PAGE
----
Taking a Shot at TiVo and Replay

Last week, Matsushita Electric Industrial and Quantum Corporation's Hard Disk Drive Group announced that they have developed what they describe as the world's first audio/video hard-drive subsystem that records and plays back digital content with random-access digital video recording (DVR) functionality over IEEE1394 (aka FireWire).

Matsushita says that this 1394 A/V hard drive will be used for Panasonic consumer-electronics products that will begin shipping the second half of 2000. The company adds that Quantum's QuickView technologies, also used in TiVo and Replay's personal video recorder products, are designed for embedding in digital consumer electronics products ranging from television sets to cable and satellite set-top boxes and digital A/V recorders.

The companies say that when released, these products will support content protection based on encryption and authentication technologies such as IEEE1394 DTCP. According to a company statement, "content protection is of critical importance to the development and deployment of new business models within the entertainment and information industries. In this arena, Quantum and Matsushita Electric are making efforts to ensure that content-protected platforms are created to make these new business paradigms successful."

Matsushita Electric and Quantum emphasize that they have both focused considerable resources on 1394 development in an effort to turn hard drives into digital recorders without the need for conventional PC system architectures. Matsushita's Dr. Yoshitomi Nagaoka states that "the collaboration has produced a means of developing new, simplified, cost-effective A/V consumer-electronics products powered by advanced hard-drive technology. The IEEE1394 interface has been forecast as the most important interface for the next generation of digital home appliances. This integrated component will give manufacturers a platform to build on and will give consumers control over digital A/V content coming into their homes."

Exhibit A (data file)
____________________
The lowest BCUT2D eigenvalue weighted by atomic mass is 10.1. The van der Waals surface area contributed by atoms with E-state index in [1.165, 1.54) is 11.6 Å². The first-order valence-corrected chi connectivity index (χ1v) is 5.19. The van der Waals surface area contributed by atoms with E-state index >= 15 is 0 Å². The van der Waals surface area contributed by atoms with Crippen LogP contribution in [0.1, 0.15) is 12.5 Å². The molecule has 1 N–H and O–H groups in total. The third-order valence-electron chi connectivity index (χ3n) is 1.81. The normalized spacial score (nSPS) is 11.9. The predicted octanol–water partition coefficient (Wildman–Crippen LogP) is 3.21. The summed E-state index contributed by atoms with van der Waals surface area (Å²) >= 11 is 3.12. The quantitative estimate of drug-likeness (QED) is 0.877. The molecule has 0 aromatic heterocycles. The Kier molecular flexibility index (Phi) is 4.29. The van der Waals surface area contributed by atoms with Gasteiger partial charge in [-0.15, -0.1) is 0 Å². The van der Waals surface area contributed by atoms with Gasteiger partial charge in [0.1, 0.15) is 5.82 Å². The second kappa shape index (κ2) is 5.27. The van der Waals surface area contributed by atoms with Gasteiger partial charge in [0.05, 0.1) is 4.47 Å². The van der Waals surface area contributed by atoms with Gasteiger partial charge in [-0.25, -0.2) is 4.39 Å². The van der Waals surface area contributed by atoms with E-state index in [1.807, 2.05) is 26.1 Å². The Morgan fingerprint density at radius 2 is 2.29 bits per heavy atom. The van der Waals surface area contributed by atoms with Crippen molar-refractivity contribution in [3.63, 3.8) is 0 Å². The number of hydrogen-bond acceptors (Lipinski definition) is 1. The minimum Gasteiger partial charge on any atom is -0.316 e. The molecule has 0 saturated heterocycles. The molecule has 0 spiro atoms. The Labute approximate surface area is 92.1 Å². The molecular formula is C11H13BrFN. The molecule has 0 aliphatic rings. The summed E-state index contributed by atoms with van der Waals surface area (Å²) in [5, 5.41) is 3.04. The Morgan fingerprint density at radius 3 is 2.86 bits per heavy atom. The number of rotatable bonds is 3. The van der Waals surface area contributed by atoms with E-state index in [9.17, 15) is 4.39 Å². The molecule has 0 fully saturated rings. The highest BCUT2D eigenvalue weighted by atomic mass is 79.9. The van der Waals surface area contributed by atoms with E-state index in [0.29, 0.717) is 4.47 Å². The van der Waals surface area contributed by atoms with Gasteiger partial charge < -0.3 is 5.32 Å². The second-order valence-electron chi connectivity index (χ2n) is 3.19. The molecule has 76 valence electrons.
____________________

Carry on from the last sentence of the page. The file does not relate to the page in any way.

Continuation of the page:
Mark Kirstein, a researcher for Cahners' In-Stat Group, adds that, "looking ahead, it is clear that 1394 technology will become the interface of choice among consumer-electronics manufacturers because of ease of use, performance, and flexibility. Hard-drive vendors who are positioning themselves as leaders in adopting this new interface technology are clearly headed in the right direction."